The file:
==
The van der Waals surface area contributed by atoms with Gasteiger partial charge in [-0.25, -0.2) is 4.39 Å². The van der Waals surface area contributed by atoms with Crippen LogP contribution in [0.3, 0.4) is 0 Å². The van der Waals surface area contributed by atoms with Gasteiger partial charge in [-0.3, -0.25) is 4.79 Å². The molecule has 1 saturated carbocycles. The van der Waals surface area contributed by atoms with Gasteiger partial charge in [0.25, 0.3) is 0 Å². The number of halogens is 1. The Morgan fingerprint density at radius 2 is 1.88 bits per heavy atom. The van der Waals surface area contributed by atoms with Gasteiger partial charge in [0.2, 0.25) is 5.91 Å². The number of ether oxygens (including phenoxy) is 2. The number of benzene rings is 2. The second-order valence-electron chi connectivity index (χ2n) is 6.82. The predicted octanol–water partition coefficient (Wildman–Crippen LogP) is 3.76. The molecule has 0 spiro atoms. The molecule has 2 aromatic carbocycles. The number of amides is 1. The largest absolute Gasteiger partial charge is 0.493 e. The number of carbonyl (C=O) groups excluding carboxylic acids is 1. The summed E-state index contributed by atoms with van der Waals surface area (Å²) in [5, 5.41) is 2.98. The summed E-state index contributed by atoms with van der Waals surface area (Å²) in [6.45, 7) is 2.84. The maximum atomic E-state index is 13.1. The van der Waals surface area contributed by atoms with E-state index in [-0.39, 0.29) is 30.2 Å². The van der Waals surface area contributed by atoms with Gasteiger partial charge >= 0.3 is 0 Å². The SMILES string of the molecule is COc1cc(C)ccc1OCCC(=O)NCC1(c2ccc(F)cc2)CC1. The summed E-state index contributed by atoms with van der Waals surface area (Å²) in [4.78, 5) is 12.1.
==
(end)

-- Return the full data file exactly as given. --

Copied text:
The van der Waals surface area contributed by atoms with Gasteiger partial charge in [-0.25, -0.2) is 4.39 Å². The van der Waals surface area contributed by atoms with Crippen LogP contribution in [0.3, 0.4) is 0 Å². The van der Waals surface area contributed by atoms with Gasteiger partial charge in [-0.3, -0.25) is 4.79 Å². The molecule has 1 saturated carbocycles. The van der Waals surface area contributed by atoms with Gasteiger partial charge in [0.25, 0.3) is 0 Å². The number of halogens is 1. The Morgan fingerprint density at radius 2 is 1.88 bits per heavy atom. The van der Waals surface area contributed by atoms with Gasteiger partial charge in [0.2, 0.25) is 5.91 Å². The number of ether oxygens (including phenoxy) is 2. The number of benzene rings is 2. The second-order valence-electron chi connectivity index (χ2n) is 6.82. The predicted octanol–water partition coefficient (Wildman–Crippen LogP) is 3.76. The molecule has 0 spiro atoms. The molecule has 2 aromatic carbocycles. The number of amides is 1. The largest absolute Gasteiger partial charge is 0.493 e. The number of carbonyl (C=O) groups excluding carboxylic acids is 1. The summed E-state index contributed by atoms with van der Waals surface area (Å²) in [5, 5.41) is 2.98. The summed E-state index contributed by atoms with van der Waals surface area (Å²) in [6.45, 7) is 2.84. The maximum atomic E-state index is 13.1. The van der Waals surface area contributed by atoms with E-state index in [-0.39, 0.29) is 30.2 Å². The van der Waals surface area contributed by atoms with Gasteiger partial charge >= 0.3 is 0 Å². The SMILES string of the molecule is COc1cc(C)ccc1OCCC(=O)NCC1(c2ccc(F)cc2)CC1. The summed E-state index contributed by atoms with van der Waals surface area (Å²) in [4.78, 5) is 12.1.